It was the usual carnival by the time I got there. The flashing lights, the mess of ambulances, firetrucks, and us, the boys in blue. The yellow tape held out the public like the velvet rope at a nightclub. Or maybe not. Maybe it was holding us in. I ducked under it and walked toward the center of the activity.
I saw Detective Eaves crouched down over the body, smoke floating slowly upward into the damp night air from the cig in his mouth. There was something about the way his body was, the way he hung has head, that even from a distance he looked scared. No, more than that – hopeless.
He stood up as I reached him and my earlier observation was confirmed. I’d never seen Eaves this shaken. Not like this.
“Christ Ted, look at this shit. Look at it. When was the last time we saw something like this?” He gestured down toward the body.
There was little blood, except around the low “V” collar of t-shirt, and at the neck. The head was gone, the neck ending in jagged cuts. Zig-zags. Dirty work. Looked like the guy had decapitated the poor sap with a fucking straight razor.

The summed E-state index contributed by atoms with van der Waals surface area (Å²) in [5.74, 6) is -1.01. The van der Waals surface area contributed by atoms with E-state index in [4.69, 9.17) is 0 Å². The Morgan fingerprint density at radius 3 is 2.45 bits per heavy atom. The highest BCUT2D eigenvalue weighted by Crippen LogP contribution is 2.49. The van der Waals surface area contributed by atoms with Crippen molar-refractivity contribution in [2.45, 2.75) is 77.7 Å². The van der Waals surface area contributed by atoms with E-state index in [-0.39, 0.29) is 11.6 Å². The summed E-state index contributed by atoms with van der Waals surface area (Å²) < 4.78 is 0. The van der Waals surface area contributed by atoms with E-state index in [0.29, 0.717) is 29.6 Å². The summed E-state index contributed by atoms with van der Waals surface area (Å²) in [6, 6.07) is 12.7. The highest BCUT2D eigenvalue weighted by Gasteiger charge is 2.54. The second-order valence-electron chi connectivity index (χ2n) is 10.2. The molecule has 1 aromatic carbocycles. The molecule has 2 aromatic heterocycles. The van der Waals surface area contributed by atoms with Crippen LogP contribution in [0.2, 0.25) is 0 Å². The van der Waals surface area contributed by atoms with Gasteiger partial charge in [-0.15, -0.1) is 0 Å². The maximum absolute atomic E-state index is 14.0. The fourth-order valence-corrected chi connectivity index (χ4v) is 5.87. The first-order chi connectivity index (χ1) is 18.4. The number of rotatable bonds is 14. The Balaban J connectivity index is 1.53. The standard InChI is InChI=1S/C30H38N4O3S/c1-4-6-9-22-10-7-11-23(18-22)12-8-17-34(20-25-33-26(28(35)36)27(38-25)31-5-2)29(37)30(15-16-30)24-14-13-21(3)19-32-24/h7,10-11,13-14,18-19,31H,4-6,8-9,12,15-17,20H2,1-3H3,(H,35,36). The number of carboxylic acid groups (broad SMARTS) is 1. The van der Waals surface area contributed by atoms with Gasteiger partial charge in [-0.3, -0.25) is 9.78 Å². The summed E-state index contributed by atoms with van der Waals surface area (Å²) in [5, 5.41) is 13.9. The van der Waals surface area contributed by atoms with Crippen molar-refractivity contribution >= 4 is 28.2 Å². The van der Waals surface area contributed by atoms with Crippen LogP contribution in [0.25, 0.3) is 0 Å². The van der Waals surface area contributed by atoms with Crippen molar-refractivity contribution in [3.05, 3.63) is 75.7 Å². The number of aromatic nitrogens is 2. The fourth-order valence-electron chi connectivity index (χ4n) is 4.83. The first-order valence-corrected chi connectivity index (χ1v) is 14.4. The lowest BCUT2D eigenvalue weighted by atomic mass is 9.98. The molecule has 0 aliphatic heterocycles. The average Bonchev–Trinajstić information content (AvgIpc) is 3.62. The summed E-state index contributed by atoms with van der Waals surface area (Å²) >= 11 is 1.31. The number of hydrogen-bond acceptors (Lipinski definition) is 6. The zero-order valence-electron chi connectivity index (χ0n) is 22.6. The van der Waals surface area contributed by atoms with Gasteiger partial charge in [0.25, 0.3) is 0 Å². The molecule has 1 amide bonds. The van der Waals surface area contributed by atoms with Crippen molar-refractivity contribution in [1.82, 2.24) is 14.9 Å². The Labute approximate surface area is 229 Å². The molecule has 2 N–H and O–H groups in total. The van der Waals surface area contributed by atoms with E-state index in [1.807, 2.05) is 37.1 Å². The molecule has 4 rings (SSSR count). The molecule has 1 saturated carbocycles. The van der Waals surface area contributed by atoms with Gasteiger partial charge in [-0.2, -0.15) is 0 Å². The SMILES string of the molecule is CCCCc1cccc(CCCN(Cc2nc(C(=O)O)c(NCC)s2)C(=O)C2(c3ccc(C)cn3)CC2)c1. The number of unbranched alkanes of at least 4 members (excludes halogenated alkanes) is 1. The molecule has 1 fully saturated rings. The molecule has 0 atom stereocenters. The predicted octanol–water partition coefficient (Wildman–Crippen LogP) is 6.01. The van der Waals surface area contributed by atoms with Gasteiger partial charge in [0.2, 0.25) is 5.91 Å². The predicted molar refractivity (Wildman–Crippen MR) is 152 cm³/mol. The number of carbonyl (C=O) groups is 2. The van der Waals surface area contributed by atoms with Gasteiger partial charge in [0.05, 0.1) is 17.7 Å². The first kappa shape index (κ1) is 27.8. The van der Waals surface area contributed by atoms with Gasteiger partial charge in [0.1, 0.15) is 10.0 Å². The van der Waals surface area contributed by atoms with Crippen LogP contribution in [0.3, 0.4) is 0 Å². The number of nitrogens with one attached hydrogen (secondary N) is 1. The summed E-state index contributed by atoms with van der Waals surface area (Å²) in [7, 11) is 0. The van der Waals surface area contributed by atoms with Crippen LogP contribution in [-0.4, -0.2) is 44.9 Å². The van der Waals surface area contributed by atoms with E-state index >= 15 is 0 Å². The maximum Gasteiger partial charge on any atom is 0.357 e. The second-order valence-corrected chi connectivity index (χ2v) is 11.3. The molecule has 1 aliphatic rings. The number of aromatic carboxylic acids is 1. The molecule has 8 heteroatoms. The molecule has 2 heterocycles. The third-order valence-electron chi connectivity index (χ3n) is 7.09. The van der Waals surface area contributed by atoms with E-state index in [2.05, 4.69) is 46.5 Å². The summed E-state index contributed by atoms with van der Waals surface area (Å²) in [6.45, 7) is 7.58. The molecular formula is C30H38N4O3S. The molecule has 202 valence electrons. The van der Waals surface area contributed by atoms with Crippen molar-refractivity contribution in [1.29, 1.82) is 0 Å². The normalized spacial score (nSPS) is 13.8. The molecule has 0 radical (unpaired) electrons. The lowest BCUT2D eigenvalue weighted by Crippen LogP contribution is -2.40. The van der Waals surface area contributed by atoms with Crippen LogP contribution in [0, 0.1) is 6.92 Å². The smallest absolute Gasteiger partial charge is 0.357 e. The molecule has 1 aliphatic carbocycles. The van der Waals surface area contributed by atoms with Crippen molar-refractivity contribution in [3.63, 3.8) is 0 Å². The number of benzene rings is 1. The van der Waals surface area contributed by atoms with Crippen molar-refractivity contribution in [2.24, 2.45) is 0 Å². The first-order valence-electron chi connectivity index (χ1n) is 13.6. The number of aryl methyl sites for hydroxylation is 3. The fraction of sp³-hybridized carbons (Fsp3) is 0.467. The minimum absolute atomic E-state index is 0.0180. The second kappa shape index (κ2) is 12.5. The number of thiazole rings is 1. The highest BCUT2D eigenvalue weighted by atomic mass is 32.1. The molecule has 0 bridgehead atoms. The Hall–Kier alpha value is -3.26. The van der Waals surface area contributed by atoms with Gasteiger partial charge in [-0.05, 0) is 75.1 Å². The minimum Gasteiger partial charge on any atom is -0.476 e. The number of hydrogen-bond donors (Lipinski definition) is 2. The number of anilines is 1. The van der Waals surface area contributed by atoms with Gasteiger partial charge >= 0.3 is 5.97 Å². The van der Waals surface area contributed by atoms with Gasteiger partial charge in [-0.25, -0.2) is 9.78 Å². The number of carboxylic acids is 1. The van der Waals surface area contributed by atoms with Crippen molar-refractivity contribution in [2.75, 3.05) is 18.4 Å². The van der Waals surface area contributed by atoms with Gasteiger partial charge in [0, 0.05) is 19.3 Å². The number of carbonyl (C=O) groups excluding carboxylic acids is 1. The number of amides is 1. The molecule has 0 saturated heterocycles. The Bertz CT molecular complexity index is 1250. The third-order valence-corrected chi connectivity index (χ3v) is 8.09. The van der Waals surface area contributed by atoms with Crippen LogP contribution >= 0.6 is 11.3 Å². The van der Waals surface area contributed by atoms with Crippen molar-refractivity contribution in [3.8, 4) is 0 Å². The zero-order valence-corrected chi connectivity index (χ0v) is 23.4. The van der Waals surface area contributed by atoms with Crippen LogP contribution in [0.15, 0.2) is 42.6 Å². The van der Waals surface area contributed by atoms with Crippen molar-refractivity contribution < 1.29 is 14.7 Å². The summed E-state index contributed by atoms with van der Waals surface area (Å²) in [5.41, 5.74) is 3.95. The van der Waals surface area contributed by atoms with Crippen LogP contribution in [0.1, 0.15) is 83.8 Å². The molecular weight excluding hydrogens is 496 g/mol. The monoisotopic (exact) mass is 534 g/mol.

“22 years ago,” I said, lighting a cigarette of my own. Back in my first week on homicide. What a week that had been.
“I don’t like it,” Eaves said. “I don’t mind telling you I’m spooked.”
“Yes, it is a little unnerving isn’t it?” I said coolly. “The nature of this crime isn’t what worries me.” A cyclist sped by down the boulevard, rubbernecking at the scene.
“What do you mean?”
“I mean as usual, Detective, you’re looking in the wrong place. I’m more worried that whoever – or whatever – took off the head of our young friend here was also capable of that.”
I pointed, up and over the rows of emergency vehicles, toward the top of the closest streetlight pole, those unnaturally tall, unnaturally straight steel pillars that the city had made whatever artist so many years ago, and dotted the Ocean Boulevard at regular intervals. At the top of the pole, staked on the point like it was on display on the ramparts of a medieval castle, was the head of the body.
“He’s bragging,” I said, staring up through the fog. “This is a warning. There’s going to be more.”